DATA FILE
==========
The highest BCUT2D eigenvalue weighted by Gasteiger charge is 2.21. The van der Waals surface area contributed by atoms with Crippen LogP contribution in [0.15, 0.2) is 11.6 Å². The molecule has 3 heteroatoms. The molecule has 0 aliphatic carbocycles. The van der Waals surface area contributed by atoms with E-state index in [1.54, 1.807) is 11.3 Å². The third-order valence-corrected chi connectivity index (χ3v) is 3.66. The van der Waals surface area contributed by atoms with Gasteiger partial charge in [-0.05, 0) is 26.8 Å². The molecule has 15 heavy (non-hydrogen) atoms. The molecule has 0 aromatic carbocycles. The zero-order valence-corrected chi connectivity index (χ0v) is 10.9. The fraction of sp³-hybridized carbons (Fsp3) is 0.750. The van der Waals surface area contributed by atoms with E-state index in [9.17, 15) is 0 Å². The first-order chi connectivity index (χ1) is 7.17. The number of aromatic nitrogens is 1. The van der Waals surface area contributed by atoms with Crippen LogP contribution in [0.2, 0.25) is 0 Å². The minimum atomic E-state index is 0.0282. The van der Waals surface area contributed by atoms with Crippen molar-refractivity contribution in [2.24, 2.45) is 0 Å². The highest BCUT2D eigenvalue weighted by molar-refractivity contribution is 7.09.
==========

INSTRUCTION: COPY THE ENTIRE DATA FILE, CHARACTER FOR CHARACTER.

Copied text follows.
The highest BCUT2D eigenvalue weighted by Gasteiger charge is 2.21. The van der Waals surface area contributed by atoms with Crippen LogP contribution in [0.15, 0.2) is 11.6 Å². The molecule has 3 heteroatoms. The molecule has 0 aliphatic carbocycles. The van der Waals surface area contributed by atoms with E-state index in [1.54, 1.807) is 11.3 Å². The third-order valence-corrected chi connectivity index (χ3v) is 3.66. The van der Waals surface area contributed by atoms with Gasteiger partial charge in [-0.05, 0) is 26.8 Å². The molecule has 15 heavy (non-hydrogen) atoms. The molecule has 0 aromatic carbocycles. The zero-order valence-corrected chi connectivity index (χ0v) is 10.9. The fraction of sp³-hybridized carbons (Fsp3) is 0.750. The van der Waals surface area contributed by atoms with E-state index in [9.17, 15) is 0 Å². The first-order chi connectivity index (χ1) is 7.17. The number of aromatic nitrogens is 1. The van der Waals surface area contributed by atoms with Crippen LogP contribution in [0.2, 0.25) is 0 Å². The minimum atomic E-state index is 0.0282. The van der Waals surface area contributed by atoms with Crippen molar-refractivity contribution in [2.24, 2.45) is 0 Å². The highest BCUT2D eigenvalue weighted by molar-refractivity contribution is 7.09.